‘Big’ isn’t big, and ‘B’ is more fear than fact

By Jeff Montague

It’s become clear to me that Measure B proponents fail to recognize the flaws and unintended consequences their measure would have on Sonoma. Measure B takes aim at “big” hotels, and their determination that hotels with more than 25 rooms are “big” is a mystery to me. According to Measure B, the Inn at Sonoma, a quaint lodging establishment here in town, is classified as “big” at 27 rooms. If Measure B passes, future hotels of the same scale, or the expansion of existing ones, would be indefinitely prohibited.

MacArthur Place Inn is a 64-room establishment with a spa, restaurant and event space.

I live two blocks away, and I frequent their restaurant Saddles, yet I have never seen a traffic jam there. Further, limiting hotels in Sonoma-proper would facilitate the building of large hotels just outside the city limits, perhaps just south of Leveroni Road. Just imagine the traffic and parking situation if guests visiting our town had to drive to the Plaza, rather than having lodging within walking distance.

The Hotel Limitation Measure tries to fix a problem that doesn’t exist. Their early arguments that Sonoma risks becoming “overbuilt and over commercialized” have been largely discredited, and now proponents argue it’s about anticipating change.

Indeed, during last month’s Measure B debate, one of the panel members reported seeing more than 100 cars drive into the Whole Foods parking lot, while during that time only one car drove into the Best Western Inn of Sonoma. When the supporters of Measure B were asked why this “retail traffic problem” wasn’t addressed in their measure, they replied, “Our City Council and Planning Commission have provisions to control this.” When asked why the Measure B supporters could trust the local government to control retail growth, yet couldn’t be trusted to manage hotel growth, they failed to provide a satisfactory answer. This made me seriously question the need for Measure B.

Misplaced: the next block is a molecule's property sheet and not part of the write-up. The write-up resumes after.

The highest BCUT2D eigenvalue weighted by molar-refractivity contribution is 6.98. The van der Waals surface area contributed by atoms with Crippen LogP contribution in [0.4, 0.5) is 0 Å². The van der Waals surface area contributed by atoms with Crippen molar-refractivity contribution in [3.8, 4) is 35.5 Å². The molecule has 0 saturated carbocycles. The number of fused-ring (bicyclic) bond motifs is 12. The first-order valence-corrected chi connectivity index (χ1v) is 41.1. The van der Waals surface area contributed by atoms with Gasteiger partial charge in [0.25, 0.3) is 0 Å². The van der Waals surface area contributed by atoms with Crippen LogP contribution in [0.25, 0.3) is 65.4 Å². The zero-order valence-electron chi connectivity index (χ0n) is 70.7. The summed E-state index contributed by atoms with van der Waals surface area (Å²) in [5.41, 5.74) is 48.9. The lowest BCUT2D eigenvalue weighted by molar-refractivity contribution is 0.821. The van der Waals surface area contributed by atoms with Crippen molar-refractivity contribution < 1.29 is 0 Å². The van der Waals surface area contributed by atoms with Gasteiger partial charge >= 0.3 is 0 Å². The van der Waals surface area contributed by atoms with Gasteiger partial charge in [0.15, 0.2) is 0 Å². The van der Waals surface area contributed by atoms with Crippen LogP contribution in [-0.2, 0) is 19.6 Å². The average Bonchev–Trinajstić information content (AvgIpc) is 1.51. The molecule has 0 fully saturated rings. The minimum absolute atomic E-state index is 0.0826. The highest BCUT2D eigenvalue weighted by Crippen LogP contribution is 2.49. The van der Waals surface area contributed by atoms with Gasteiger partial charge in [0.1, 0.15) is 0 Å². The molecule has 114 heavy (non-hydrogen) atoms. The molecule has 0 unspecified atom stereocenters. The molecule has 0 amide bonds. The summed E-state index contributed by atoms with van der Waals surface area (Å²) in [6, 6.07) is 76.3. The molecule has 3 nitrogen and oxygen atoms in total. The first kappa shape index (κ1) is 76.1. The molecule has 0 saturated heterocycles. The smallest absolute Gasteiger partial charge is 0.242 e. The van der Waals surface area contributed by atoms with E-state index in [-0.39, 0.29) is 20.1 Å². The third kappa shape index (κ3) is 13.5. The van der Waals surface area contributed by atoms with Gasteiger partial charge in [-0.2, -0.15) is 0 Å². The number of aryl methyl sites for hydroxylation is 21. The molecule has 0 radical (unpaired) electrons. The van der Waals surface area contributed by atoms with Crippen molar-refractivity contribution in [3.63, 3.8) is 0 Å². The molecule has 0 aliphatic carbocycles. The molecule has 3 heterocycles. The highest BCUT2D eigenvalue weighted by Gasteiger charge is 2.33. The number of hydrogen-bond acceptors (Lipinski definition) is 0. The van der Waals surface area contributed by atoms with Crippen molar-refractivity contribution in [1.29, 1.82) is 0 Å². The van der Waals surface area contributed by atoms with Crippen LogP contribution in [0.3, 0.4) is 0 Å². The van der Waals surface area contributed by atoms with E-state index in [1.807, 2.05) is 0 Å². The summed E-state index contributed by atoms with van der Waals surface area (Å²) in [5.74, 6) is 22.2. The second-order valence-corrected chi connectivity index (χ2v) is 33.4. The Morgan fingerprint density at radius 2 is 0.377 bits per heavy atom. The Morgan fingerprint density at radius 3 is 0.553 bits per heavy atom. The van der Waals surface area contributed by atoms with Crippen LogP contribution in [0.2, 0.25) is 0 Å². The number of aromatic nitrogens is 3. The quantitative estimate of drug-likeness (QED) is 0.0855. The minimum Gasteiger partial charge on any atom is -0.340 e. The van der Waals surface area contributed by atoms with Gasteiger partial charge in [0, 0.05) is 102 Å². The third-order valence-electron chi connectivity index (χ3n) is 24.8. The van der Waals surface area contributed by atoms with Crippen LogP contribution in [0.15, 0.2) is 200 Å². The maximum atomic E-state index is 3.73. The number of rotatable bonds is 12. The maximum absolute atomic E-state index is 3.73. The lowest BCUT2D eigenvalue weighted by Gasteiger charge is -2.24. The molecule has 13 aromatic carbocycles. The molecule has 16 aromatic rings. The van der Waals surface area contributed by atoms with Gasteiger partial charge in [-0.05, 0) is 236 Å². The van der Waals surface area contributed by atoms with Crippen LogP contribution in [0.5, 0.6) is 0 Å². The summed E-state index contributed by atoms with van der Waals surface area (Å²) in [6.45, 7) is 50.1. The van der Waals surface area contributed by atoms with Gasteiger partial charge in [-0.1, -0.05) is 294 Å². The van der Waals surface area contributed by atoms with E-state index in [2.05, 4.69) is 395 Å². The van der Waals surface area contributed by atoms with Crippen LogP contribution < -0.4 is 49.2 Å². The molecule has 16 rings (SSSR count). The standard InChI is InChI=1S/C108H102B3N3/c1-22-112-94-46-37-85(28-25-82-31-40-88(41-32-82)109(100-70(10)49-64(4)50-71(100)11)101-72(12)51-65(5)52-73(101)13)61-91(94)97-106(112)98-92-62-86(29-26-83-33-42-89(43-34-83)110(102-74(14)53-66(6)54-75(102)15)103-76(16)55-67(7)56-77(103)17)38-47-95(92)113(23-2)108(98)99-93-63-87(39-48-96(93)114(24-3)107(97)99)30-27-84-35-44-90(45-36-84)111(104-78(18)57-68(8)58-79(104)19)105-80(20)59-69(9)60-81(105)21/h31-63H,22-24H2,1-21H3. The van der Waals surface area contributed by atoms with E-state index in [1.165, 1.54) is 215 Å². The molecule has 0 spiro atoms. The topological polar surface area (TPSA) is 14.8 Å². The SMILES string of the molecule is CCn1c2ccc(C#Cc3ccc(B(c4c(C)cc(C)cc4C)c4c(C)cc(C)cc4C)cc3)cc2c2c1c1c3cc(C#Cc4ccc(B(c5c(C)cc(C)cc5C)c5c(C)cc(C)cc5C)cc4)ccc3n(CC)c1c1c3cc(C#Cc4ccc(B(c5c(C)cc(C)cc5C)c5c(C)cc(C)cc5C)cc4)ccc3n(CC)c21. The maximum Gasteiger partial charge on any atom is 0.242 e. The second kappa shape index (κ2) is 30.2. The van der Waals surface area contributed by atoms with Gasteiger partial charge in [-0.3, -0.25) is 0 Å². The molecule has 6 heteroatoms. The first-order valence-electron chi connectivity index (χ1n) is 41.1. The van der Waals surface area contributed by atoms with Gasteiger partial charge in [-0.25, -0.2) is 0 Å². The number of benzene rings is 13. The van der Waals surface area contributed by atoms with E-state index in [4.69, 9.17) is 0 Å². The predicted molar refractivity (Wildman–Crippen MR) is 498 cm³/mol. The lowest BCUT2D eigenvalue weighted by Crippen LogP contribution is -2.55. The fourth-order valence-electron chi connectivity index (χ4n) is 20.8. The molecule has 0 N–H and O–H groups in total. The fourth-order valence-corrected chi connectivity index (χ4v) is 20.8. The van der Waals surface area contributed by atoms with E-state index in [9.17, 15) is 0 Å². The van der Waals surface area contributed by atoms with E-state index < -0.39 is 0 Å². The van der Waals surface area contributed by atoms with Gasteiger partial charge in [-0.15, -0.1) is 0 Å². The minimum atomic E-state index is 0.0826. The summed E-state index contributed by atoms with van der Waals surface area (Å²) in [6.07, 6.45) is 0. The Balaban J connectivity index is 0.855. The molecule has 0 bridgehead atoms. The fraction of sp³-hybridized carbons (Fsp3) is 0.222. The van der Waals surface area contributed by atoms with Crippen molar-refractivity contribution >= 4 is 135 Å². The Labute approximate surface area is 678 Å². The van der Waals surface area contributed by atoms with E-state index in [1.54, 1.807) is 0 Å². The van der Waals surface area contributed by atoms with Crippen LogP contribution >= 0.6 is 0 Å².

The supporters of Measure B have placed several videos on YouTube explaining their position. I would encourage all Sonoma residents to watch these videos and see if any concise, clear and compelling arguments for Measure B can be found.

Supporters of Measure B may sound well-intentioned, but I feel their arguments are rooted in fear, not fact.

Over the past decade, no new “large” hotels (their definition being 25 rooms or more) have been approved in our city. While hotel proposals considered “large” have been proposed, none have received the approval of our City Council or Planning Commission, due to the deliberate, careful and lengthy planning process we already have in place.

I applaud the good work of our dedicated officials who have protected our small-town charm and historic buildings with integrity and dedication, their willingness to hear all voices before passing any measure, and I strongly oppose any change in the city’s plan that would detrimentally limit the relevancy of our bodies of government that have served the citizens so well.

I urge all Sonoma citizens to review this measure, consider the consequences, and vote “no” on Measure B.

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  Jeff Montague is the owner of Wine Country Cyclery and a Sonoma resident.